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CHARACTERISTICS OF WILL-FORCE.
"If I am informed that the world is ruled by a being whose attributes are infinite, but what they are we cannot learn, nor what the principles of his government, except that the highest human morality which we are capable of conceiving' does not sanction them; convince me of it and I will bear my fate as I may, but I will call no being good, who is not what I mean when I apply that epithet to my fellow-creature.1 However, our immediate question is, not whether there exists a being possessing infinite attributes, but whether there is a Will and Intelligence above our own? Human will shows its power, as we have seen, in co-operating with other forces to produce a new resultant; human intelligence shows itself in making several resultants converge to effect the mind's purposes; that is to say, to bring about a condition of things which does not come about when intelligence is not concerned, and which therefore becomes the mark or note of intelligence. Light, heat, electricity, and the other forms of force, are mutually convertible, but each has its own peculiar manifestations while existing apart: both light and electricity may effect chemical decompositions; but with electricity there is a power of attraction, with light there is not; light may be reflected and refracted, electricity cannot be. In like manner will force may direct a stone to the ground, and the force of gravity may do the same; but when successive acts of will have brought materials into the form and category of a steam-engine or a printing-press, we have the mark or note of intelligencegravity does not do this. None of the forces unaided by intelligence produce mechanism; although, when mechanism is produced, the forces of nature are concerned, the 1 John Stuart Mill: Sir Wm. Hamilton's Philosophy, p. 103.
properties of bodies have admitted of the result, and it could be shown that the machine must work as it does, its parts being related as they are. The contents of a chemist's laboratory upset would give us terrible explosions, and a medley of new compounds, not by chance, but in precise accordance with unalterable laws; yet the results would be distinctly different from those elaborated by a skilful chemist conducting systematic analyses and syntheses with the same materials subject to the same laws. When, in the case of metamorphic rocks, we wish to know whether heat has changed their internal structure, we look for the marks or notes of heat as we find those marks in other materials which we know have been subjected to a high temperature; when in the case of irregularities in a ship's compass we suspect magnetism in the iron of the vessel, or in the iron which lies in the hold as freight, we test the iron for those marks or signs of magnetism usually exhibited by magnetic bodies; and in the same way, if we suspect or search for design in nature, we must look for marks like those which we know require intelligence to bring them about; as, for instance, mechanism. What Mr Lewes says in speaking of other matters is true in this matter also" It is important to bear in mind, that whenever an analogy occurs it is founded on a corresponding similarity in the momenta;" and again, "It seems a truism to insist that similarity in the results must be due to similarity in the conditions.”1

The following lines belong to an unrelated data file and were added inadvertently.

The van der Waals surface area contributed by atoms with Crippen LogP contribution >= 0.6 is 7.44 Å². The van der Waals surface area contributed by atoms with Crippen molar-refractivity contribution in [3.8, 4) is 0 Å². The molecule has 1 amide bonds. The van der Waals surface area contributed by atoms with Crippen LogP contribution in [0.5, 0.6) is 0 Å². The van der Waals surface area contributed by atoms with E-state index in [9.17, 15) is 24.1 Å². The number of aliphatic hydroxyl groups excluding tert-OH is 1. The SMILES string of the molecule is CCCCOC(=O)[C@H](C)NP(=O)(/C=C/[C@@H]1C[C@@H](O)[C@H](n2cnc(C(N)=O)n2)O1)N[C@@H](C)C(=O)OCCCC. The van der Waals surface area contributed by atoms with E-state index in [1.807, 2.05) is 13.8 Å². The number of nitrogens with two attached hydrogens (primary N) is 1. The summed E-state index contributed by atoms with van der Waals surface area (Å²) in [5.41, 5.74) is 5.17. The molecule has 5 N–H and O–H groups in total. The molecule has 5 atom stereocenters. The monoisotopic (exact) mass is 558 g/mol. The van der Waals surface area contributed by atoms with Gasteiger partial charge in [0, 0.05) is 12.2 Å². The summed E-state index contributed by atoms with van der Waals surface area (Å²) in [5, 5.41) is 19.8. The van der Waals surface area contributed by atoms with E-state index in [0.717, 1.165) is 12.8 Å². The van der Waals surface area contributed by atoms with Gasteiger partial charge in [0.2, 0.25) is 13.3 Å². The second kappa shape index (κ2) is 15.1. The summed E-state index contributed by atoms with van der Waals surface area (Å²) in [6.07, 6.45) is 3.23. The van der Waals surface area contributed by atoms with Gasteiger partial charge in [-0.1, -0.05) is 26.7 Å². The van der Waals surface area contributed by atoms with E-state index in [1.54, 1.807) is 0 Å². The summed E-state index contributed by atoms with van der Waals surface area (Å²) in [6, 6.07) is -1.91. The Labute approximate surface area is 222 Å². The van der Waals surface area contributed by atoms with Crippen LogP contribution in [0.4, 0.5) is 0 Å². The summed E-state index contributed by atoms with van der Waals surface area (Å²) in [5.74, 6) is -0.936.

The question comes to be this: Are there collocations and appearances in nature analogous to those which require human will and intelligence to bring them about? Mr Spencer, basing his reasonings on the
1 Fortnightly Review, June 1868.
WILL-FORCE IN NATURE.
unalterable laws of matter and motion, and the axiomatic truth of the persistence of force, derives everythingfrom stones and sand up to flowers and birds, and men with their thoughts-from the original nebulous haze1 by a natural process of evolution. The great clock of the universe is running down, and the running down is the condition of all phenomena and work. Very well: do we see only the weights making straight for the floor, or is there a system of wheels and a dial? Are the hours pointed out, and the minutes and the seconds; and does the descent of the weight to the earth necessarily produce these results? How is it that we have the flowers and birds, the men with intellect and conscience? They are worked out by the running down of the clock; but could not the clock have run down without them? The clouds over a district are a wound-up universe of force on a small scale: they are destined to come down in rain, and the rain must descend to the sea or to some lake, taking the route which offers the least resistance. At any particular point of the stream's course it could be shown that, considering all the antecedents-the amount of vapour condensed, the nature of the ground, and so on-the volume of water must be what it is, and must move as it moves, every previous stage paving the way for this. Come back to the same point in a few years, other things we will suppose are the same-the rain is condensed in the same way, and its destination, as before, is the ocean; but some of the water is now running in canals, some is turning mills, and some passes